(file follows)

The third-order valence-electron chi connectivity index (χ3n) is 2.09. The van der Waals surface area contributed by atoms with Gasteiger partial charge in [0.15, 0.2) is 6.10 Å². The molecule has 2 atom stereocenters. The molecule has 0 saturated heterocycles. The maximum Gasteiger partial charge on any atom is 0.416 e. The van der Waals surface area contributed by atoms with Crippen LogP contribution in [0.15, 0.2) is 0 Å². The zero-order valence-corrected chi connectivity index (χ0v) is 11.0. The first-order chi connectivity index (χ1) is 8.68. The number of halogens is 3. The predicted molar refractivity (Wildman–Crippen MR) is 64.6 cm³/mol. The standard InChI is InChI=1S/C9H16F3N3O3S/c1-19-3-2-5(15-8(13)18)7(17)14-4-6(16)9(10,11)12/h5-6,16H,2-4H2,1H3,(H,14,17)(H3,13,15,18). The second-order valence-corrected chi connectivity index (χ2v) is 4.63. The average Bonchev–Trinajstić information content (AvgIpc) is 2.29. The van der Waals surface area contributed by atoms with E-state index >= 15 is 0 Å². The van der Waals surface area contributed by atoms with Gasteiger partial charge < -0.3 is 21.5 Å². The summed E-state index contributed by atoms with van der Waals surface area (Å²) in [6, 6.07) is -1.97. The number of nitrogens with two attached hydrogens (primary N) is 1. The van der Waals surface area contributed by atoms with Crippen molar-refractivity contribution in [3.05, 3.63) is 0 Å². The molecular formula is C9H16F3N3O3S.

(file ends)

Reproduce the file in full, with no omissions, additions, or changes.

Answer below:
The third-order valence-electron chi connectivity index (χ3n) is 2.09. The van der Waals surface area contributed by atoms with Gasteiger partial charge in [0.15, 0.2) is 6.10 Å². The molecule has 2 atom stereocenters. The molecule has 0 saturated heterocycles. The maximum Gasteiger partial charge on any atom is 0.416 e. The van der Waals surface area contributed by atoms with Crippen LogP contribution in [0.15, 0.2) is 0 Å². The zero-order valence-corrected chi connectivity index (χ0v) is 11.0. The first-order chi connectivity index (χ1) is 8.68. The number of halogens is 3. The predicted molar refractivity (Wildman–Crippen MR) is 64.6 cm³/mol. The standard InChI is InChI=1S/C9H16F3N3O3S/c1-19-3-2-5(15-8(13)18)7(17)14-4-6(16)9(10,11)12/h5-6,16H,2-4H2,1H3,(H,14,17)(H3,13,15,18). The second-order valence-corrected chi connectivity index (χ2v) is 4.63. The average Bonchev–Trinajstić information content (AvgIpc) is 2.29. The van der Waals surface area contributed by atoms with E-state index >= 15 is 0 Å². The van der Waals surface area contributed by atoms with Gasteiger partial charge < -0.3 is 21.5 Å². The summed E-state index contributed by atoms with van der Waals surface area (Å²) in [6, 6.07) is -1.97. The number of nitrogens with two attached hydrogens (primary N) is 1. The van der Waals surface area contributed by atoms with Crippen molar-refractivity contribution in [3.05, 3.63) is 0 Å². The molecular formula is C9H16F3N3O3S.